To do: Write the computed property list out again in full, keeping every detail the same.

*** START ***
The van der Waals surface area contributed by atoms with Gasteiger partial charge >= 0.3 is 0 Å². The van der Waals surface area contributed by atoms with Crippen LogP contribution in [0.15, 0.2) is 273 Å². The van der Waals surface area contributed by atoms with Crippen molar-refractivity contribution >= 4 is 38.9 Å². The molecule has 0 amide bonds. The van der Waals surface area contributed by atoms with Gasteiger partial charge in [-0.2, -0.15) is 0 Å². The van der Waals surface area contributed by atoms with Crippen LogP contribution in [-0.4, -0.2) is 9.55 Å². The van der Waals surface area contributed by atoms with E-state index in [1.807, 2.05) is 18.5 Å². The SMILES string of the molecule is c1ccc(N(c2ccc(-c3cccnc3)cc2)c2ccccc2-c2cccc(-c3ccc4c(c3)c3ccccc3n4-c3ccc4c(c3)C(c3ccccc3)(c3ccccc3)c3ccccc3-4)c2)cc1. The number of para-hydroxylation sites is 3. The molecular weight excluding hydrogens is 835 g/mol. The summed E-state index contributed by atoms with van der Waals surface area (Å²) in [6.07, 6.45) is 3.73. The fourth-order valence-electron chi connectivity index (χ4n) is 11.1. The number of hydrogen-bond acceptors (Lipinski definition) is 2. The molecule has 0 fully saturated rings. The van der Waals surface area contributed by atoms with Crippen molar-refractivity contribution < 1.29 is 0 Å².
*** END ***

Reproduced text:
The van der Waals surface area contributed by atoms with Gasteiger partial charge >= 0.3 is 0 Å². The van der Waals surface area contributed by atoms with Crippen LogP contribution in [0.15, 0.2) is 273 Å². The van der Waals surface area contributed by atoms with Crippen molar-refractivity contribution >= 4 is 38.9 Å². The molecule has 0 amide bonds. The van der Waals surface area contributed by atoms with Gasteiger partial charge in [-0.2, -0.15) is 0 Å². The van der Waals surface area contributed by atoms with Crippen LogP contribution in [-0.4, -0.2) is 9.55 Å². The van der Waals surface area contributed by atoms with E-state index in [1.807, 2.05) is 18.5 Å². The SMILES string of the molecule is c1ccc(N(c2ccc(-c3cccnc3)cc2)c2ccccc2-c2cccc(-c3ccc4c(c3)c3ccccc3n4-c3ccc4c(c3)C(c3ccccc3)(c3ccccc3)c3ccccc3-4)c2)cc1. The number of para-hydroxylation sites is 3. The molecular weight excluding hydrogens is 835 g/mol. The summed E-state index contributed by atoms with van der Waals surface area (Å²) in [6.07, 6.45) is 3.73. The fourth-order valence-electron chi connectivity index (χ4n) is 11.1. The number of hydrogen-bond acceptors (Lipinski definition) is 2. The molecule has 0 fully saturated rings. The van der Waals surface area contributed by atoms with Crippen molar-refractivity contribution < 1.29 is 0 Å².